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Enabling gender equality in cities

Apr 30, 2010

Gender Equality for Smarter Cities: Challenges and Progress is an overview of gender mainstreaming at UN-HABITAT and the issues behind the work. The publication highlights the importance of creating gender awareness in the cities in the wake of growing urbanisation.

Gender Equality for Smarter Cities: Challenges and Progress

Publisher: UN-HABITAT, 2010

Promoting gender equality and empowering women is the third of eight Millennium Development Goals, agreed by the world community in 2000, to tackle the most daunting development challenges in this early 21st century. As populations become increasingly urban around the world, this third goal is also vital to the sustainable expansion of towns and cities.

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Developing countries account for 95% of current urban growth. Over the next 40 years, urbanisation is expected to expand further in all major areas of the developing world. The number of urban dwellers is expected to triple in Africa and double in Asia.2 In many cities of the developing world, though, advancement and affluence for some are offset by dehumanising poverty and exclusion for many others.

Today, close to 828 million human beings, or 33 percent of the world’s urban population, live in slums. They experience challenges and deprivations of various kinds and intensities, including high degrees of poverty, unemployment and crime, as well as lack of durable housing, poor sanitation and inadequate access to clean water. Overcrowding and threat of forced evictions pose further threats.

Women and girls are both direct and indirect victims of the lack of basic services in slums. The hours they spend fetching water can lock them out of opportunities for education, employment and training. They are also expected to stay home to care for relatives of all ages made sick by poor-quality water and inadequate sanitation. Early pregnancy and early marriages can also restrict girls’ opportunities later in life. When coupled with the current food and economic crises, urban poverty can encourage women and girls to engage in risky sexual behaviour for economic survival, putting them at heightened risk of contracting HIV/AIDS.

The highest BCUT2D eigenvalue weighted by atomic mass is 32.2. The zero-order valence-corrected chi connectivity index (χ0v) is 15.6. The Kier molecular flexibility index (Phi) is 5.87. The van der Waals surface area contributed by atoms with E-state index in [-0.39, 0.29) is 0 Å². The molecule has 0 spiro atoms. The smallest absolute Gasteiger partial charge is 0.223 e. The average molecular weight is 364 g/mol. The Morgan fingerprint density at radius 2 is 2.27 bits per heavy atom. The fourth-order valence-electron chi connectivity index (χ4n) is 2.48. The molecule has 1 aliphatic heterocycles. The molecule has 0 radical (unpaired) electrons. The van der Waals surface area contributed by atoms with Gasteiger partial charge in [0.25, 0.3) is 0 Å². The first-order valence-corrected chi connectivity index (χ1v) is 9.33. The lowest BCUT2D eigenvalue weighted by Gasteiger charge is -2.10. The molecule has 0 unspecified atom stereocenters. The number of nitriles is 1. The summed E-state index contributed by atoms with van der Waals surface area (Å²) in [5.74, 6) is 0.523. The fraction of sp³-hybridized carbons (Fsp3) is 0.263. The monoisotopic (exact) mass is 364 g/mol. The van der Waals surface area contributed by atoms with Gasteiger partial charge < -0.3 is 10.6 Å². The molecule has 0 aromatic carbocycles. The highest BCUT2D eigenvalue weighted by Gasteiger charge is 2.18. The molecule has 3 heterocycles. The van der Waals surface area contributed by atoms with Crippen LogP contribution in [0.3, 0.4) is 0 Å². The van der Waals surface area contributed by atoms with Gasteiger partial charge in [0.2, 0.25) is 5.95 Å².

The year 2009 marked the 30th anniversary of the adoption, by the United Nations General Assembly, of the Convention on the Elimination of all Forms of Discrimination against Women (CEDAW).Today, though, discrimination against women often takes more subtle forms than it did back in the late1970s.

“Gender blindness”– a failure to pay adequate attention to different gender needs and priorities –can result in inefficient services that act as barriers to women and girls’ education, healthcare, employment, decent housing and safe access to streets, parks, cultural centers and other public spaces.

The United Nations Economic and Social Commission for Asia and the Pacific (UNESCAP) stated in its2007 annual survey that the region was losing US$40-42 billion a year due to restrictions on women’s access to employment, and another US $16-30 billion a year because of gender gaps in education.5 On the other hand, World Bank experts have found that poverty incidence tends to be lower in countries with more gender equality. Economic growth and gender equality also appear to be positively correlated.

Research has shown that when mothers are granted greater control over resources, they allocate more to food, children’s health (including nutrition) and education – as evidenced in a diverse set of countries, including Bangladesh, Brazil, Côte d’Ivoire, Ghana, Indonesia and South Africa.

The publication documents the work done by UN-HABITAT in empowering the women, the challenges it has faced over the years and the successes it has achieved.

In advocacy on gender equality and sustainable urbanisation, UN-HABITAT routinely brings together groups that have more common interests than they may first realise. On the one hand, UN-HABITAT targets urban policy makers and governments in a bid to enhance their understanding of gender issues in development.

On the other hand, UN-HABITAT works directly with women’s networks and agencies to enhance their awareness of the realities of urbanisation, slum growth and the need for interventions targeting slum-dwelling women. So far, the vast majority of women’s advocates have focused on the plight of rural women and indeed, there has been a long-standing notion that the poor are better off in urban than rural areas.

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